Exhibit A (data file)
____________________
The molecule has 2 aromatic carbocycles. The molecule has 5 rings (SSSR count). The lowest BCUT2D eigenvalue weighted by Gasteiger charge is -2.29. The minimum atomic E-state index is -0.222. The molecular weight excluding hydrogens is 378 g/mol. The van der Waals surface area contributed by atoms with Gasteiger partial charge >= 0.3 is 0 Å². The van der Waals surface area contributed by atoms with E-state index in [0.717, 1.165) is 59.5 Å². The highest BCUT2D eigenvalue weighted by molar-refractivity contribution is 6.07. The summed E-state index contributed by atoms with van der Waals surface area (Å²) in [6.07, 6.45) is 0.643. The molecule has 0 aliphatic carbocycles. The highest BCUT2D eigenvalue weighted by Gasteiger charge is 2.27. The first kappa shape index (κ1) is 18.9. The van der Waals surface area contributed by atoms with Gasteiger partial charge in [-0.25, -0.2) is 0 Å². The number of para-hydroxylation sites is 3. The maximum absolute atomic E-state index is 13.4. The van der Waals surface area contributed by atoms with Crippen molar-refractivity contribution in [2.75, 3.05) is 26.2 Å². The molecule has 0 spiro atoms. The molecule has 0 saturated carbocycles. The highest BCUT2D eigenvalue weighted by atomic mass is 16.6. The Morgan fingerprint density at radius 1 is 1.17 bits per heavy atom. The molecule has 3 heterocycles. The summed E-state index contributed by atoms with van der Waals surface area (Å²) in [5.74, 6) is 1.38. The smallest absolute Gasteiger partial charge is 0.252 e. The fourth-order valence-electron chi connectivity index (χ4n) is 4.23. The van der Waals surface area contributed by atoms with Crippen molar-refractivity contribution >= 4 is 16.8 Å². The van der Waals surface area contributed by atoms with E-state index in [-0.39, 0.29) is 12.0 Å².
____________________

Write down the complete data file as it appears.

The molecule has 2 aromatic carbocycles. The molecule has 5 rings (SSSR count). The lowest BCUT2D eigenvalue weighted by Gasteiger charge is -2.29. The minimum atomic E-state index is -0.222. The molecular weight excluding hydrogens is 378 g/mol. The van der Waals surface area contributed by atoms with Gasteiger partial charge >= 0.3 is 0 Å². The van der Waals surface area contributed by atoms with E-state index in [0.717, 1.165) is 59.5 Å². The highest BCUT2D eigenvalue weighted by molar-refractivity contribution is 6.07. The summed E-state index contributed by atoms with van der Waals surface area (Å²) in [6.07, 6.45) is 0.643. The molecule has 0 aliphatic carbocycles. The highest BCUT2D eigenvalue weighted by Gasteiger charge is 2.27. The first kappa shape index (κ1) is 18.9. The van der Waals surface area contributed by atoms with Gasteiger partial charge in [-0.25, -0.2) is 0 Å². The number of para-hydroxylation sites is 3. The maximum absolute atomic E-state index is 13.4. The van der Waals surface area contributed by atoms with Crippen molar-refractivity contribution in [2.75, 3.05) is 26.2 Å². The molecule has 0 spiro atoms. The molecule has 0 saturated carbocycles. The highest BCUT2D eigenvalue weighted by atomic mass is 16.6. The Morgan fingerprint density at radius 1 is 1.17 bits per heavy atom. The molecule has 3 heterocycles. The summed E-state index contributed by atoms with van der Waals surface area (Å²) in [5.74, 6) is 1.38. The smallest absolute Gasteiger partial charge is 0.252 e. The fourth-order valence-electron chi connectivity index (χ4n) is 4.23. The van der Waals surface area contributed by atoms with Crippen molar-refractivity contribution >= 4 is 16.8 Å². The van der Waals surface area contributed by atoms with E-state index in [-0.39, 0.29) is 12.0 Å².